For the first, it depends on the operating system, which you have not specified. If it's on Windows, there is a pair of Windows commands: assoc and ftype. Each type of file is given a "type name." assoc associates an extension with a type, and ftype associates a type with a command to execute.
For example, on my workstation I'm using now, I have .jar associated with jarfile
assoc .jar=jarfile and jarfile associated with "C:\Program Files\Java\jre6\bin\javaw.exe" -jar "%1" %*
ftype jarfile="C:\Program Files\Java\jre6\bin\javaw.exe" -jar "%1" %*
Note: You need to be in the administrators group to do this.
For the second question (which probably should have been in a separate question), .java is not a file format. .java files are actually just plain text files. The code for most programming languages is like that, so it's equivalent to a .txt file so you can read and write it in any editor you prefer. The file extension merely lets the java compiler know that the code is in fact java code even though it's in a plain text format.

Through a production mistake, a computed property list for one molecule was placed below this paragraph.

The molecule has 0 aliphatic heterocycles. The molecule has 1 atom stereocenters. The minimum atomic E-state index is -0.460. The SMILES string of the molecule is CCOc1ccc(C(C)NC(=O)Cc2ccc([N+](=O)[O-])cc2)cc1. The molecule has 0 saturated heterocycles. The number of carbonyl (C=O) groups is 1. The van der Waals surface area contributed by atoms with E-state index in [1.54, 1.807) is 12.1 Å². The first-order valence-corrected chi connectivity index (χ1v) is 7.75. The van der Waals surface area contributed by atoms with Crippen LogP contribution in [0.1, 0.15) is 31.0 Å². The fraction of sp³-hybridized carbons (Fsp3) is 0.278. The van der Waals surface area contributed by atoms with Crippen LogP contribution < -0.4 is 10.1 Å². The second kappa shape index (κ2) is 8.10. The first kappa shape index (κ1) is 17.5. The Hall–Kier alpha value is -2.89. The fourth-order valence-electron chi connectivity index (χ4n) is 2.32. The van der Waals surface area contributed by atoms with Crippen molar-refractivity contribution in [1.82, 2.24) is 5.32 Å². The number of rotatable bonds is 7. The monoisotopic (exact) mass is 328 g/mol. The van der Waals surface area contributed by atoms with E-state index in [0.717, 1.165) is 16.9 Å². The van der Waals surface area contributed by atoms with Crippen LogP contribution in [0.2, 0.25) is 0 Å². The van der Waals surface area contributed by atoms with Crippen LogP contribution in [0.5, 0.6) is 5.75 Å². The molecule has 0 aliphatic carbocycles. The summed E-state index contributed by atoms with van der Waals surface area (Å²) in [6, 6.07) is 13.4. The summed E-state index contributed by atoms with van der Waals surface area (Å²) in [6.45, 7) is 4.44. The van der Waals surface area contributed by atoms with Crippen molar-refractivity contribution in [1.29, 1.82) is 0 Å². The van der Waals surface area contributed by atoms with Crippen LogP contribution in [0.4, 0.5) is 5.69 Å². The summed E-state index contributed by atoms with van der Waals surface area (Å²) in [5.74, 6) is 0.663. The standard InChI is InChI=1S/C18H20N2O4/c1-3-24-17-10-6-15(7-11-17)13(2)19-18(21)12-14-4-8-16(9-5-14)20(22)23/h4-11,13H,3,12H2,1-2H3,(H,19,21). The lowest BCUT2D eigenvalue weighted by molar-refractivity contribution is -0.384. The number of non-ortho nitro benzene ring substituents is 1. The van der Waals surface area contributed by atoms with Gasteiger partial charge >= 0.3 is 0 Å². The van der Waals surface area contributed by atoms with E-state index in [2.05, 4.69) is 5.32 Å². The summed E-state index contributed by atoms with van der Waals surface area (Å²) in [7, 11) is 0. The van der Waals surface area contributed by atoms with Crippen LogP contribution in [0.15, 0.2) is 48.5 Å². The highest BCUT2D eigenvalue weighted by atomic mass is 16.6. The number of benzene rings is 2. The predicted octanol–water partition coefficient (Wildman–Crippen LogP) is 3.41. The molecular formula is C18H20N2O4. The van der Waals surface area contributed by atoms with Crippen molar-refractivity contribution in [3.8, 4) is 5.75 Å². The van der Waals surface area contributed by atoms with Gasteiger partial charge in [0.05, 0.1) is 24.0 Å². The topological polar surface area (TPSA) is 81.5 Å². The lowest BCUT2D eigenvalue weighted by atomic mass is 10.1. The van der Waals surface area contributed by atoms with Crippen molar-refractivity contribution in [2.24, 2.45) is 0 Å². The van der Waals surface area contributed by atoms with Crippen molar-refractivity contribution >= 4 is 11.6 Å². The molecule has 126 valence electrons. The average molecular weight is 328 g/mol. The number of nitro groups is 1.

The java compiler, however, will not normally compile code that has an extension other than .java If I try, I get the error
error: Class names, 'myFile.blah', are only accepted if annotation processing is explicitly requested This leads me to believe that there is a way to get it to compile anyway, possibly by providing it with some custom annotation processors? I'm not sure, I have never done anything like that. Still, if the code is Java code, you can just let it have a .java extension.